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AARP claims they don’t need to act with ‘interest of members in mind’

The social media giant Facebook recently started curating content in its “Coronavirus Information Center” in order to provide Americans with the latest news on COVID-19 from reputable sources.

 

But since the purpose of the platform is to showcase content from its most trusted providers, we have a question —Why is AARP included?

 

AARP is far from a reliable source of information, and by their own admission, they are not accountable to seniors. As we previously wrote:

 

A judge in Washington, DC recently dismissed a class action lawsuit against the AARP brought by seniors who felt the organization was not acting in their best interests. However, the arguments that AARP made to obtain that dismissal will likely shock its members.

Lawyers for AARP responded that there is no requirement for the AARP to “act with the interests of [members] in mind.” The members who purchased the coverage also argued that AARP has a “mission to serve as ‘an unbiased advocate’ for seniors.” AARP’s response? “Neither of these theories passes muster.”

AARP attorneys further argued that “The relationship between a member and a membership organization is not one of ‘trust or confidence’ that creates a fiduciary duty” and that membership “does not ‘transcend an ordinary business’ relationship.”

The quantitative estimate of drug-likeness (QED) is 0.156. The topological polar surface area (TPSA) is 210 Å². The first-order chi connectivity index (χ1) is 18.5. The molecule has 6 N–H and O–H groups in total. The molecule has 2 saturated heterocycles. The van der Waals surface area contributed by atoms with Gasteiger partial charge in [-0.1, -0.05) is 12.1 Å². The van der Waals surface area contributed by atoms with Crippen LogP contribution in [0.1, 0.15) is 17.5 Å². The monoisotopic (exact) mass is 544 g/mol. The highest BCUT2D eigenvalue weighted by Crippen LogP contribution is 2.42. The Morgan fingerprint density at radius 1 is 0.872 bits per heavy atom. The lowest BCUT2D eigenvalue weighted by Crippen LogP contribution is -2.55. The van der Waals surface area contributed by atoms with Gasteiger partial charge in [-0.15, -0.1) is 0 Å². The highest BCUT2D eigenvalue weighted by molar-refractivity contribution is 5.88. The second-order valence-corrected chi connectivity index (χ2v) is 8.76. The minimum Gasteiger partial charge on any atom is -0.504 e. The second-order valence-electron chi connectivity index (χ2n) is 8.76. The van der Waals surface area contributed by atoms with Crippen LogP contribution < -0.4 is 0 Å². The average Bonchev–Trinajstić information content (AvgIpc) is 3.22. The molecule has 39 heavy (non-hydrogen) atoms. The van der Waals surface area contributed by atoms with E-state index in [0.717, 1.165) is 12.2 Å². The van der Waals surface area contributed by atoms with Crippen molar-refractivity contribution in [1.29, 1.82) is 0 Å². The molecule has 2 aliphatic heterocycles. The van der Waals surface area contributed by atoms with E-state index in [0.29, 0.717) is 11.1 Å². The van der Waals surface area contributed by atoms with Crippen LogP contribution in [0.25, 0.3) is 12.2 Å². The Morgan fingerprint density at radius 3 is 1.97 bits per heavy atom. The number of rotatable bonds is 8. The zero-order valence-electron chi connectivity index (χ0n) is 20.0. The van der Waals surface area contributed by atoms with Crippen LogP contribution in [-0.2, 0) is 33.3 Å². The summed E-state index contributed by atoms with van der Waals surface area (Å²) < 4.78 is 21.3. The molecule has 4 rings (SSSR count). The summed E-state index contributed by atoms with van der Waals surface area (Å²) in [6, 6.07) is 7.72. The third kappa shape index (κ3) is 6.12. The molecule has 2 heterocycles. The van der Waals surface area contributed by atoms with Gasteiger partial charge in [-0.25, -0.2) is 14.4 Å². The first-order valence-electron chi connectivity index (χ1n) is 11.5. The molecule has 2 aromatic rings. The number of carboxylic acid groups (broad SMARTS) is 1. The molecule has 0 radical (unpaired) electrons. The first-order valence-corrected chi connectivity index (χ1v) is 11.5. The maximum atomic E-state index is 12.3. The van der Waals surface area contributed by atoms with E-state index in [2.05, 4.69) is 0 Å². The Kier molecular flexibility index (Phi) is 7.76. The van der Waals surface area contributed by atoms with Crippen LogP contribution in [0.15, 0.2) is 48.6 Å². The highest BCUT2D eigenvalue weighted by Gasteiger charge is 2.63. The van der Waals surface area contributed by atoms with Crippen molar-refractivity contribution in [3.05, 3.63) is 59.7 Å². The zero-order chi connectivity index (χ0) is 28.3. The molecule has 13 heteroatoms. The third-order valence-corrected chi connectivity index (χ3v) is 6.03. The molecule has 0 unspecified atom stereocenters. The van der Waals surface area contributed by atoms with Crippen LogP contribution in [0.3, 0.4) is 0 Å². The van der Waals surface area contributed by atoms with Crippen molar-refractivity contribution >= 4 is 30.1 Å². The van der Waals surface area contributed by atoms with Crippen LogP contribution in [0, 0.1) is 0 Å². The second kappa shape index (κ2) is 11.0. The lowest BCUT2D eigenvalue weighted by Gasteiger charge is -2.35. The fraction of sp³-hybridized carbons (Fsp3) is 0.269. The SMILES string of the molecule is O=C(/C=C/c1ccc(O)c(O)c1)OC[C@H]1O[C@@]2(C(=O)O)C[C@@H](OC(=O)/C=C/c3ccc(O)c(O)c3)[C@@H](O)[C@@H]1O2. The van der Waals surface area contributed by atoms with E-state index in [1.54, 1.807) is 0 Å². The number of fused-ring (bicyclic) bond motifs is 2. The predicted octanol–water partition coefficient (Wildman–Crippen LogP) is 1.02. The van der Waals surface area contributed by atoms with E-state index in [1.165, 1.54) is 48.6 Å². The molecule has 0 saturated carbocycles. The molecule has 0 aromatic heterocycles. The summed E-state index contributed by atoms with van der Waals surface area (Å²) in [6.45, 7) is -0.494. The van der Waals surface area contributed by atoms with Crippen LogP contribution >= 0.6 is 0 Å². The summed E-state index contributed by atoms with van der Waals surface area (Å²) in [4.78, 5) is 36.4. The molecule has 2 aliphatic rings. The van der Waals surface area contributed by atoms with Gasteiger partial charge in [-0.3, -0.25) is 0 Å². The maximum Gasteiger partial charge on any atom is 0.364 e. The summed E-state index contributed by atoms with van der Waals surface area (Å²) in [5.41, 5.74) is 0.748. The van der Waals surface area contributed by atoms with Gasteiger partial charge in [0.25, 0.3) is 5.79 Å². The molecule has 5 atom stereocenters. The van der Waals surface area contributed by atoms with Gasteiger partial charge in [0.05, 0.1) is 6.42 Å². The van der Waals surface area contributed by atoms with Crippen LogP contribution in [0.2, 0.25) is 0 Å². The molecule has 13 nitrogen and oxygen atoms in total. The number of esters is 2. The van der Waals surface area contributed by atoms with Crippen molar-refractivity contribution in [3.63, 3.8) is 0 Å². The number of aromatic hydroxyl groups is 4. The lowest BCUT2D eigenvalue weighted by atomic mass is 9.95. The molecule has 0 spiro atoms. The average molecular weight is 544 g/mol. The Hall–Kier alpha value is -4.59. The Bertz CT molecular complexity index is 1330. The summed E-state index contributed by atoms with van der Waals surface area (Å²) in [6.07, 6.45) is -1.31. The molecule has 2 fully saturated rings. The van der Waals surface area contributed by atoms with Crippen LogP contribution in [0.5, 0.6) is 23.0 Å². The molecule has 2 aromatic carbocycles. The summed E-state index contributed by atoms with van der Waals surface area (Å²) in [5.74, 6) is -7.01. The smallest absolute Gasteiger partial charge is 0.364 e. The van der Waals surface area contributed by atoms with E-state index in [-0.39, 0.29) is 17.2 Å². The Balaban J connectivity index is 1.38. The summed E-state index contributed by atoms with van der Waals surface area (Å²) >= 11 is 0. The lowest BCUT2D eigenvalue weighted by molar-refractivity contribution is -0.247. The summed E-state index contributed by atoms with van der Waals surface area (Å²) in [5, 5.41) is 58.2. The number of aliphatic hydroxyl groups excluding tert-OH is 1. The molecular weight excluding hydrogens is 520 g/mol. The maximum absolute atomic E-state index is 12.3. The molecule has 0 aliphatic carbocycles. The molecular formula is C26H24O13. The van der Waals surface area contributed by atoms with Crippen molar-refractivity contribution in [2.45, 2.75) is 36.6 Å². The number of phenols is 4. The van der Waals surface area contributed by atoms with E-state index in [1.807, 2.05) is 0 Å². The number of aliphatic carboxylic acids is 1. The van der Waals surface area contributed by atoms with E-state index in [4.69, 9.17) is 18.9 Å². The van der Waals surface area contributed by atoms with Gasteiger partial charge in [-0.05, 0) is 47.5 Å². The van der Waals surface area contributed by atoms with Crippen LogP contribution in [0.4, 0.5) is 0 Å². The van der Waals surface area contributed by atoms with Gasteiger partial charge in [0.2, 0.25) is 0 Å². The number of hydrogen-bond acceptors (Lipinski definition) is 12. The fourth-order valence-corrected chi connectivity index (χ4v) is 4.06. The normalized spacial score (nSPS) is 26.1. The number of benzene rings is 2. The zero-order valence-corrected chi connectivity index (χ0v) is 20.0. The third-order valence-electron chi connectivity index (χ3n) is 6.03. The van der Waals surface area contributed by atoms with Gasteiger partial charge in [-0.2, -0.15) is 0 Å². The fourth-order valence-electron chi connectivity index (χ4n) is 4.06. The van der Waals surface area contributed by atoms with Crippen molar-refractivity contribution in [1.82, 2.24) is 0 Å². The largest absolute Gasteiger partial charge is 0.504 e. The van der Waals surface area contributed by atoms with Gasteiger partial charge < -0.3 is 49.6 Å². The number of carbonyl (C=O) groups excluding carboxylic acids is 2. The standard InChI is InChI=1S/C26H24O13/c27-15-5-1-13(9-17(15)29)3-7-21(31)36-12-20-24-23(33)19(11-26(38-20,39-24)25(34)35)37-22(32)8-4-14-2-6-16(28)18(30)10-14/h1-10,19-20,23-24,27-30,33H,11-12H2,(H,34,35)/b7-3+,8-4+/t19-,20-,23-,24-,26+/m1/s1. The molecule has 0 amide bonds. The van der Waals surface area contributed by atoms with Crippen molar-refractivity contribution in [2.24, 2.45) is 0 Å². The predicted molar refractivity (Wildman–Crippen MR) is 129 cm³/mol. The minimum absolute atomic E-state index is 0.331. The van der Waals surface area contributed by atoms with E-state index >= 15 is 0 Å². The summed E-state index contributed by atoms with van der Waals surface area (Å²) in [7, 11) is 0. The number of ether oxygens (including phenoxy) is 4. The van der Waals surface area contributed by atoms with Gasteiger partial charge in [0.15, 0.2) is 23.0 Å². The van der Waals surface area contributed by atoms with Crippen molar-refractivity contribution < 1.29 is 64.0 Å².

Why would AARP make these damaging admissions in court? The answer is simple: to protect their gravy train.

The tax-exempt AARP was paid nearly $939 million in corporate royalties in 2018; much of this from a single corporation—UnitedHealth Group (UHG), the nation’s largest health insurance company.

AARP often acts in the best interests of their corporate sponsors at the expense of seniors. They opposed Medicare reforms that would apply large discounts on drugs directly to patient’s bills at their local pharmacies. Instead, health insurers and PBMs (like UnitedHealth and OptumRX) currently keep these discounts for themselves.

If AARP is — by, again, its own admission — legally unaccountable to its core constituency of America’s seniors, why should anyone trust the information that they post online?

And if AARP isn’t accountable to seniors, whose interests are they representing? Those of their corporate sponsors

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